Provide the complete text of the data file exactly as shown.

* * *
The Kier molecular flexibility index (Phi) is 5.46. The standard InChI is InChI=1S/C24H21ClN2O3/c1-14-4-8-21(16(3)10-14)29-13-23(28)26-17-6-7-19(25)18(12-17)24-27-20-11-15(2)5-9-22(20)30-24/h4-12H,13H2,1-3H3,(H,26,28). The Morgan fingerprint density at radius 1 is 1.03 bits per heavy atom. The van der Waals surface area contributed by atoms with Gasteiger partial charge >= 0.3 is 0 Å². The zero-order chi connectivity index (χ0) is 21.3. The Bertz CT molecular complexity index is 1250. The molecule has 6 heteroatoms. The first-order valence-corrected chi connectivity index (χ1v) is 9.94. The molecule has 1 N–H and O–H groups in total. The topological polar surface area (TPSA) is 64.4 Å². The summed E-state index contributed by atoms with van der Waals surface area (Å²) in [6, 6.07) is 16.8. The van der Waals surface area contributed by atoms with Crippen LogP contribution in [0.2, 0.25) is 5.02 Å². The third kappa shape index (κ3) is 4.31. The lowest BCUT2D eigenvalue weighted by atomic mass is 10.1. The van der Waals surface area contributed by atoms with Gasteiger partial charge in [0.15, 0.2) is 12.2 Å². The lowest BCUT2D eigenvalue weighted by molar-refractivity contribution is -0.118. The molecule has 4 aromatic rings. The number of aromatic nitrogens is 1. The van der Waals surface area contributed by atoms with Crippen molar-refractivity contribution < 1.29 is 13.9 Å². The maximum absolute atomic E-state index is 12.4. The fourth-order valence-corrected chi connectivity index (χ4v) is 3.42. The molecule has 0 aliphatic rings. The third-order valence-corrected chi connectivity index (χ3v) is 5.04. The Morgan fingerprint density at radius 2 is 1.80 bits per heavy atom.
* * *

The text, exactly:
The Kier molecular flexibility index (Phi) is 5.46. The standard InChI is InChI=1S/C24H21ClN2O3/c1-14-4-8-21(16(3)10-14)29-13-23(28)26-17-6-7-19(25)18(12-17)24-27-20-11-15(2)5-9-22(20)30-24/h4-12H,13H2,1-3H3,(H,26,28). The Morgan fingerprint density at radius 1 is 1.03 bits per heavy atom. The van der Waals surface area contributed by atoms with Gasteiger partial charge >= 0.3 is 0 Å². The zero-order chi connectivity index (χ0) is 21.3. The Bertz CT molecular complexity index is 1250. The molecule has 6 heteroatoms. The first-order valence-corrected chi connectivity index (χ1v) is 9.94. The molecule has 1 N–H and O–H groups in total. The topological polar surface area (TPSA) is 64.4 Å². The summed E-state index contributed by atoms with van der Waals surface area (Å²) in [6, 6.07) is 16.8. The van der Waals surface area contributed by atoms with Crippen LogP contribution in [0.2, 0.25) is 5.02 Å². The third kappa shape index (κ3) is 4.31. The lowest BCUT2D eigenvalue weighted by atomic mass is 10.1. The van der Waals surface area contributed by atoms with Gasteiger partial charge in [0.15, 0.2) is 12.2 Å². The lowest BCUT2D eigenvalue weighted by molar-refractivity contribution is -0.118. The molecule has 4 aromatic rings. The number of aromatic nitrogens is 1. The van der Waals surface area contributed by atoms with Crippen molar-refractivity contribution < 1.29 is 13.9 Å². The maximum absolute atomic E-state index is 12.4. The fourth-order valence-corrected chi connectivity index (χ4v) is 3.42. The molecule has 0 aliphatic rings. The third-order valence-corrected chi connectivity index (χ3v) is 5.04. The Morgan fingerprint density at radius 2 is 1.80 bits per heavy atom.